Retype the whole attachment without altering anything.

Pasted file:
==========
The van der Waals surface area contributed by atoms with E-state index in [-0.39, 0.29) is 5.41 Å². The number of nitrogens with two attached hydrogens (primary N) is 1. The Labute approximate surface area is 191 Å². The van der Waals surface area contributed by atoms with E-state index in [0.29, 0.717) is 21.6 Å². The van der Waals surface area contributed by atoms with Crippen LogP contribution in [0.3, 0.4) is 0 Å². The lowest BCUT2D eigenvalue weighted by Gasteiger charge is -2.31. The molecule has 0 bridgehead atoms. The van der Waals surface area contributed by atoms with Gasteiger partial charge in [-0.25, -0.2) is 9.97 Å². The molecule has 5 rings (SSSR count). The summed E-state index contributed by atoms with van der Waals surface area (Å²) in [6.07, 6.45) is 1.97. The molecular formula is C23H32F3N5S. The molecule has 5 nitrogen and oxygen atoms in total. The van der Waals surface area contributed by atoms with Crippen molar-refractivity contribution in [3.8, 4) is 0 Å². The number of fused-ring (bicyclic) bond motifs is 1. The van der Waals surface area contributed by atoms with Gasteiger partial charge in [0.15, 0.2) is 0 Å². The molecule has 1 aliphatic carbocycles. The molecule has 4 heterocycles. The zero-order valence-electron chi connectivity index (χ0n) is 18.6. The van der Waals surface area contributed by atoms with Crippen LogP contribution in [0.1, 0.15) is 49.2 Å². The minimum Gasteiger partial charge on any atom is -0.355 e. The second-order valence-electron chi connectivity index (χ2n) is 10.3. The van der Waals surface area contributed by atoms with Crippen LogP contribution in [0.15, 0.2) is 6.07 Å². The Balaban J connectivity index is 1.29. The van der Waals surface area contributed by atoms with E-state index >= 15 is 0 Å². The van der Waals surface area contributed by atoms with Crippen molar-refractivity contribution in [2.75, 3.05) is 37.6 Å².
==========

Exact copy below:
The van der Waals surface area contributed by atoms with E-state index in [-0.39, 0.29) is 5.41 Å². The number of nitrogens with two attached hydrogens (primary N) is 1. The Labute approximate surface area is 191 Å². The van der Waals surface area contributed by atoms with E-state index in [0.29, 0.717) is 21.6 Å². The van der Waals surface area contributed by atoms with Crippen LogP contribution in [0.3, 0.4) is 0 Å². The lowest BCUT2D eigenvalue weighted by Gasteiger charge is -2.31. The molecule has 0 bridgehead atoms. The van der Waals surface area contributed by atoms with Gasteiger partial charge in [-0.25, -0.2) is 9.97 Å². The molecule has 5 rings (SSSR count). The summed E-state index contributed by atoms with van der Waals surface area (Å²) in [6.07, 6.45) is 1.97. The molecular formula is C23H32F3N5S. The molecule has 5 nitrogen and oxygen atoms in total. The van der Waals surface area contributed by atoms with Crippen molar-refractivity contribution in [3.8, 4) is 0 Å². The number of fused-ring (bicyclic) bond motifs is 1. The van der Waals surface area contributed by atoms with Gasteiger partial charge in [0.15, 0.2) is 0 Å². The molecule has 1 aliphatic carbocycles. The molecule has 4 heterocycles. The zero-order valence-electron chi connectivity index (χ0n) is 18.6. The van der Waals surface area contributed by atoms with Crippen LogP contribution in [0.1, 0.15) is 49.2 Å². The minimum Gasteiger partial charge on any atom is -0.355 e. The second-order valence-electron chi connectivity index (χ2n) is 10.3. The van der Waals surface area contributed by atoms with Crippen LogP contribution in [0.15, 0.2) is 6.07 Å². The Balaban J connectivity index is 1.29. The van der Waals surface area contributed by atoms with E-state index >= 15 is 0 Å². The van der Waals surface area contributed by atoms with Crippen molar-refractivity contribution in [2.75, 3.05) is 37.6 Å².